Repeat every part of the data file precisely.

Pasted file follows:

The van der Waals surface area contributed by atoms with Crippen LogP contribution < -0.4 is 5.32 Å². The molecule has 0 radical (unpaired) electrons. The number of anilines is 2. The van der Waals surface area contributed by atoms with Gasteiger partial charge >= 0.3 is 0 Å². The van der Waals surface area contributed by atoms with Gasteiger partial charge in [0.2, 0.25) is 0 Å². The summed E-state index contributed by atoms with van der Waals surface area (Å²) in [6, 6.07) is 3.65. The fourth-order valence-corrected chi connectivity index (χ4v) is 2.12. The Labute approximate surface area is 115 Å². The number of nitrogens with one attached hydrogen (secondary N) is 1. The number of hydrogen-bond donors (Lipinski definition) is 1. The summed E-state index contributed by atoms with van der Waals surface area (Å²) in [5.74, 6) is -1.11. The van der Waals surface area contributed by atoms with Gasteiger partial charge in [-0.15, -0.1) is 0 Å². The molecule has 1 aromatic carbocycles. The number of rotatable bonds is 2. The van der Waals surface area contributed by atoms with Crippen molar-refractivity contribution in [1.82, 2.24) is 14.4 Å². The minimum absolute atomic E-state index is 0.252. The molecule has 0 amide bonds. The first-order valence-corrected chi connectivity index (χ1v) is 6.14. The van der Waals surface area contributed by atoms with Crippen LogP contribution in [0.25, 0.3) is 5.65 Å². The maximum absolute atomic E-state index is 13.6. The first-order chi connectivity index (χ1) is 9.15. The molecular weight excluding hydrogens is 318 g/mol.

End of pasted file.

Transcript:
The van der Waals surface area contributed by atoms with Crippen LogP contribution < -0.4 is 5.32 Å². The molecule has 0 radical (unpaired) electrons. The number of anilines is 2. The van der Waals surface area contributed by atoms with Gasteiger partial charge >= 0.3 is 0 Å². The van der Waals surface area contributed by atoms with Gasteiger partial charge in [0.2, 0.25) is 0 Å². The summed E-state index contributed by atoms with van der Waals surface area (Å²) in [6, 6.07) is 3.65. The fourth-order valence-corrected chi connectivity index (χ4v) is 2.12. The Labute approximate surface area is 115 Å². The number of nitrogens with one attached hydrogen (secondary N) is 1. The number of hydrogen-bond donors (Lipinski definition) is 1. The summed E-state index contributed by atoms with van der Waals surface area (Å²) in [5.74, 6) is -1.11. The van der Waals surface area contributed by atoms with Gasteiger partial charge in [-0.15, -0.1) is 0 Å². The molecule has 1 aromatic carbocycles. The number of rotatable bonds is 2. The van der Waals surface area contributed by atoms with Crippen molar-refractivity contribution in [1.82, 2.24) is 14.4 Å². The minimum absolute atomic E-state index is 0.252. The molecule has 0 amide bonds. The first-order valence-corrected chi connectivity index (χ1v) is 6.14. The van der Waals surface area contributed by atoms with Crippen LogP contribution in [0.25, 0.3) is 5.65 Å². The maximum absolute atomic E-state index is 13.6. The first-order chi connectivity index (χ1) is 9.15. The molecular weight excluding hydrogens is 318 g/mol.